Despite objections, Obama within power to make Supreme Court nomination


Alex Weidner, Multimedia Editor

America was hit with the tragic news of Supreme Court Justice Antonin Scalia’s death over Valentine’s Day weekend. The news of the now empty court seat comes in the wake of America’s most controversial and important election yet.

Contenders for the Oval Office on the Republican side of the aisle have been very rigid in their beliefs that President Obama should not nominate a new judge, nor could he respectively fill Scalia’s vacancy.

One thing that stands out in statements from Ted Cruz and Marco Rubio is that President Obama should not make a nomination because no “lame duck” president has done so for 80 years. This is just blatantly incorrect; as it turns out, Obama is in no way a lame duck. Not for another nine months, at least. The president incumbent is not relieved of his powers until inauguration day, most likely January 21 of the year following the elections.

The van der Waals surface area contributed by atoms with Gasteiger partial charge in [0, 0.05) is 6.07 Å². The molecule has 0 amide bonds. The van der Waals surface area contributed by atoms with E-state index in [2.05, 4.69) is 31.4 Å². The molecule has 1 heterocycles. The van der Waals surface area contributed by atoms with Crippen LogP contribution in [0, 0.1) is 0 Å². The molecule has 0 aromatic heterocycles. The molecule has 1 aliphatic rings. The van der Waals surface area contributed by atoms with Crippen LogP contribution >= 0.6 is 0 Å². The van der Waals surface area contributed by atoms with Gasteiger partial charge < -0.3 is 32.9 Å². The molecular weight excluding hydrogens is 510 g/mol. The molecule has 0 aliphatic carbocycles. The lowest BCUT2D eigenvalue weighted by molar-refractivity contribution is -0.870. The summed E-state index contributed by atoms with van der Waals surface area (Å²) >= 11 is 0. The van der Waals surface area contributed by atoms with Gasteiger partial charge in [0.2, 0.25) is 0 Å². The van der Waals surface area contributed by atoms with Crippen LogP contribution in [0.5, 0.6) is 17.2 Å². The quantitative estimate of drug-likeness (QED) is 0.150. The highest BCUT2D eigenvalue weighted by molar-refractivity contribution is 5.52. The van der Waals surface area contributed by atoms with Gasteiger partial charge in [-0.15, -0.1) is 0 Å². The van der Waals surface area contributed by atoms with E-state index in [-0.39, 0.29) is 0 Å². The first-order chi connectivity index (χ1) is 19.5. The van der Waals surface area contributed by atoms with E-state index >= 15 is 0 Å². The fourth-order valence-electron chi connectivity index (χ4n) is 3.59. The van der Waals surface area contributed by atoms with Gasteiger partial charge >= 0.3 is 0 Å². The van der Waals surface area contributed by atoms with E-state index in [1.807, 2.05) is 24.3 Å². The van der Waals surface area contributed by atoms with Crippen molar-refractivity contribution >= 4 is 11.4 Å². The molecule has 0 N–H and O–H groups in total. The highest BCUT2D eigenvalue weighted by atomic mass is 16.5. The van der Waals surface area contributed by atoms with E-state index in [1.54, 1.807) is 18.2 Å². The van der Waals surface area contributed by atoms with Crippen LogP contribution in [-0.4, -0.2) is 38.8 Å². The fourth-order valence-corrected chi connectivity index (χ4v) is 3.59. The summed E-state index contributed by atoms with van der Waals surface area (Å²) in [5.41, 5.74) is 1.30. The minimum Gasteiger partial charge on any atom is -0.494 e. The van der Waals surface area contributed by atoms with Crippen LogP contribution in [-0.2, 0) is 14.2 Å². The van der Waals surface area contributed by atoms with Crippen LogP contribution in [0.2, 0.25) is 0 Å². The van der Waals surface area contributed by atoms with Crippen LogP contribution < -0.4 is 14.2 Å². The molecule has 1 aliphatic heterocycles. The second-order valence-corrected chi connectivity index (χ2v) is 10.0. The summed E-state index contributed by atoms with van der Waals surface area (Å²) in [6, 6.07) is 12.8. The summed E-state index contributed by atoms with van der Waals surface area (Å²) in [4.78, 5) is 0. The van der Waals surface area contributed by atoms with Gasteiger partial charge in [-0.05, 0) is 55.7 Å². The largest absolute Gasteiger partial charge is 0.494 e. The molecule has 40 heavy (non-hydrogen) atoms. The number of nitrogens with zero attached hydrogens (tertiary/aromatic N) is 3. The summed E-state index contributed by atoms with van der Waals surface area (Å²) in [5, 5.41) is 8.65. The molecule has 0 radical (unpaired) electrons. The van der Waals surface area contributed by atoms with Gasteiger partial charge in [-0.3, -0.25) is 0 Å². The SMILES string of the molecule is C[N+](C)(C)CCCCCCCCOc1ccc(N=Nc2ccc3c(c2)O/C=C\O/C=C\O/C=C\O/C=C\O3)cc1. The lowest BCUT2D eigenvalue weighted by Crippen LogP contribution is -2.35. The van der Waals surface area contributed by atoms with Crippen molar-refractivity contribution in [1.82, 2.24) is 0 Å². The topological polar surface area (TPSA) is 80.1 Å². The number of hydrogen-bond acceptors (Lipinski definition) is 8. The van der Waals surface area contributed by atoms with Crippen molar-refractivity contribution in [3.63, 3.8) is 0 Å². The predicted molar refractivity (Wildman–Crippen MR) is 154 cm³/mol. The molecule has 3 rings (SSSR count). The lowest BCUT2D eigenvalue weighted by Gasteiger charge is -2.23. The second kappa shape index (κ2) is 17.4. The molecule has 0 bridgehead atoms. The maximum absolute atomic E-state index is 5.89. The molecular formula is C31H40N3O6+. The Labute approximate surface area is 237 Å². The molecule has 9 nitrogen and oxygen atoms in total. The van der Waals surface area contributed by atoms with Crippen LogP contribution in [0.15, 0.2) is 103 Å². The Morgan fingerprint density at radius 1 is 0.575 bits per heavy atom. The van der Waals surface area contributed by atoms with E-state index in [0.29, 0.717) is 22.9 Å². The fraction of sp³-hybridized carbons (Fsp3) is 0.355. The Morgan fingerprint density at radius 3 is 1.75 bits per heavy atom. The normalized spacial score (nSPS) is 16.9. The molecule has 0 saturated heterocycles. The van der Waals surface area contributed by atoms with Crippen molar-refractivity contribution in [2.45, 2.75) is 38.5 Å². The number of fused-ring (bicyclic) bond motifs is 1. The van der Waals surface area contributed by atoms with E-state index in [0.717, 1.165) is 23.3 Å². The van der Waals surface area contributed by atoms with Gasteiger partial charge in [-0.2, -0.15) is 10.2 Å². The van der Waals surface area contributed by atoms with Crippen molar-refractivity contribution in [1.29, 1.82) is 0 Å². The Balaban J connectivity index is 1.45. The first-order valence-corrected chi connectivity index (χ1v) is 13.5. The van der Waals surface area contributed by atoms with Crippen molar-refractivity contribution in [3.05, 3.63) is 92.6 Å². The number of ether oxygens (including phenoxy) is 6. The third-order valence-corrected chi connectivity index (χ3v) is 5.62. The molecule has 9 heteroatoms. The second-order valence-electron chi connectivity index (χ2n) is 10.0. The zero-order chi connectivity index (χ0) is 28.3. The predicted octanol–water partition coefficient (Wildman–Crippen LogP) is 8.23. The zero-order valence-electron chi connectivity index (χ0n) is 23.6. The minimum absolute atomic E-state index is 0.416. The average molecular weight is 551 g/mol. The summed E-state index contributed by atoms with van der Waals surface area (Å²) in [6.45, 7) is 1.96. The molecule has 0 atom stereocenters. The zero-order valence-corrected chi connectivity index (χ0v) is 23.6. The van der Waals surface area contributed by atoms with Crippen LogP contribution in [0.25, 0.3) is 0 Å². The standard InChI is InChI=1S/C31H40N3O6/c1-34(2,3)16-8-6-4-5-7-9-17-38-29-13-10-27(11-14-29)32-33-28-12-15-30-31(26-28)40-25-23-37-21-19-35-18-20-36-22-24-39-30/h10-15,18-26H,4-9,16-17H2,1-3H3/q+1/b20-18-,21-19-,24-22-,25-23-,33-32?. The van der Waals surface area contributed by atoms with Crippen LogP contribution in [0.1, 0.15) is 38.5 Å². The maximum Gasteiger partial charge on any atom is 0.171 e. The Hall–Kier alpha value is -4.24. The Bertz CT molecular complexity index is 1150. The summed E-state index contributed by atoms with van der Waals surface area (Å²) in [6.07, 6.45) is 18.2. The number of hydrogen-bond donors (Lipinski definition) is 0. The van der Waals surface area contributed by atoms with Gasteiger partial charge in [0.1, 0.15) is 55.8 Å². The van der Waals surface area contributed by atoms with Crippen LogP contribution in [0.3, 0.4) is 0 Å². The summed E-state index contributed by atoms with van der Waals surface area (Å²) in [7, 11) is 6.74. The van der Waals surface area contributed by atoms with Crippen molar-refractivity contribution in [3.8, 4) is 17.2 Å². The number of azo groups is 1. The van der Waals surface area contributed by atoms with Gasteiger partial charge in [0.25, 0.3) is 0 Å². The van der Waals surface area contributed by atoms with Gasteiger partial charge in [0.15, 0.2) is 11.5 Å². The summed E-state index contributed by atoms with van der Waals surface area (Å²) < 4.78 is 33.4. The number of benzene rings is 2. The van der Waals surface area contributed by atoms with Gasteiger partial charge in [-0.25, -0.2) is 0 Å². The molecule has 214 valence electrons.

On the topic of judicial nominations, the Constitution itself only says that, “[the president] shall nominate, and by and with the Advice and Consent of the Senate, shall appoint . . . Judges of the Supreme Court.” There’s no written deadline of his powers, meaning President Obama could essentially make a nomination as late as January of 2017, until inauguration day.

Furthermore, to say that a president does not or should not have the power to do his job as, ahem, the president, during his final year in office is also without precedent, and is simply a matter of opinion held by those who don’t agree with any decisions the president makes, such as Senate majority leader Mitch McConnell.

Whether you agree with Obama’s politics or not, it has never been up to the people to decide who sits on the Supreme Court; it is literally part of his job. There is nothing stopping the current president from nominating a new Justice, save for Congress blocking his decision, which, according to Obama, is not without precedent.

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